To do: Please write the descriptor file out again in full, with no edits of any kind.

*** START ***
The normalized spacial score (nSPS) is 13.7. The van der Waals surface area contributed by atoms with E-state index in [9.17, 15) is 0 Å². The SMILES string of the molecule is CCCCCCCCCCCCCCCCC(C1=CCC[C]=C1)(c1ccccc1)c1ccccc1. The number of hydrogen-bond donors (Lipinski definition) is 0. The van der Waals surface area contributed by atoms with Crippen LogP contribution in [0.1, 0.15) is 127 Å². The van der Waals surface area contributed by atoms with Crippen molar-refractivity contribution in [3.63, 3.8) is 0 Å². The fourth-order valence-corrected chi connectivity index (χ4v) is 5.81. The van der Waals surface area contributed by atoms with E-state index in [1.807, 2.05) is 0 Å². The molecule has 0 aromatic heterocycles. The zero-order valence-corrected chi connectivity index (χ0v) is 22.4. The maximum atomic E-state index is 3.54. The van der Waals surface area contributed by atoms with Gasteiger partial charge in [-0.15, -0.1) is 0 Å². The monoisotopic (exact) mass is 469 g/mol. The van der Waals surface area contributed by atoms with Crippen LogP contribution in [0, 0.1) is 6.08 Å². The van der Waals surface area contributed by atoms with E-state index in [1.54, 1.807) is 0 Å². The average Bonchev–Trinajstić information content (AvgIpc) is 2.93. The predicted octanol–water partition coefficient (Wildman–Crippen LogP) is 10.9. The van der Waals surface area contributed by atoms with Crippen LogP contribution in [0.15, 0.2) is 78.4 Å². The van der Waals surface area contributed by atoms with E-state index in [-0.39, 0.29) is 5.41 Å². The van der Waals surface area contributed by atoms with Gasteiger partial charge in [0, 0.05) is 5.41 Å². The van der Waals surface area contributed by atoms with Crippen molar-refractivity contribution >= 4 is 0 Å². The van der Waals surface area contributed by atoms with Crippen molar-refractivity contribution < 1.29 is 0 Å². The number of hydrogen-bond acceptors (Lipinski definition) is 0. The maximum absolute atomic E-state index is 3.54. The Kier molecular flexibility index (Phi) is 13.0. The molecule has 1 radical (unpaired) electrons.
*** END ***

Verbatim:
The normalized spacial score (nSPS) is 13.7. The van der Waals surface area contributed by atoms with E-state index in [9.17, 15) is 0 Å². The SMILES string of the molecule is CCCCCCCCCCCCCCCCC(C1=CCC[C]=C1)(c1ccccc1)c1ccccc1. The number of hydrogen-bond donors (Lipinski definition) is 0. The van der Waals surface area contributed by atoms with Crippen LogP contribution in [0.1, 0.15) is 127 Å². The van der Waals surface area contributed by atoms with Crippen molar-refractivity contribution in [3.63, 3.8) is 0 Å². The fourth-order valence-corrected chi connectivity index (χ4v) is 5.81. The van der Waals surface area contributed by atoms with E-state index in [1.807, 2.05) is 0 Å². The molecule has 0 aromatic heterocycles. The zero-order valence-corrected chi connectivity index (χ0v) is 22.4. The maximum atomic E-state index is 3.54. The van der Waals surface area contributed by atoms with Gasteiger partial charge in [-0.15, -0.1) is 0 Å². The monoisotopic (exact) mass is 469 g/mol. The van der Waals surface area contributed by atoms with Crippen LogP contribution in [0, 0.1) is 6.08 Å². The van der Waals surface area contributed by atoms with E-state index in [1.54, 1.807) is 0 Å². The average Bonchev–Trinajstić information content (AvgIpc) is 2.93. The predicted octanol–water partition coefficient (Wildman–Crippen LogP) is 10.9. The van der Waals surface area contributed by atoms with Crippen LogP contribution in [0.15, 0.2) is 78.4 Å². The van der Waals surface area contributed by atoms with E-state index in [-0.39, 0.29) is 5.41 Å². The van der Waals surface area contributed by atoms with Gasteiger partial charge in [0, 0.05) is 5.41 Å². The van der Waals surface area contributed by atoms with Crippen molar-refractivity contribution >= 4 is 0 Å². The van der Waals surface area contributed by atoms with Crippen molar-refractivity contribution < 1.29 is 0 Å². The number of hydrogen-bond acceptors (Lipinski definition) is 0. The maximum absolute atomic E-state index is 3.54. The Kier molecular flexibility index (Phi) is 13.0. The molecule has 1 radical (unpaired) electrons.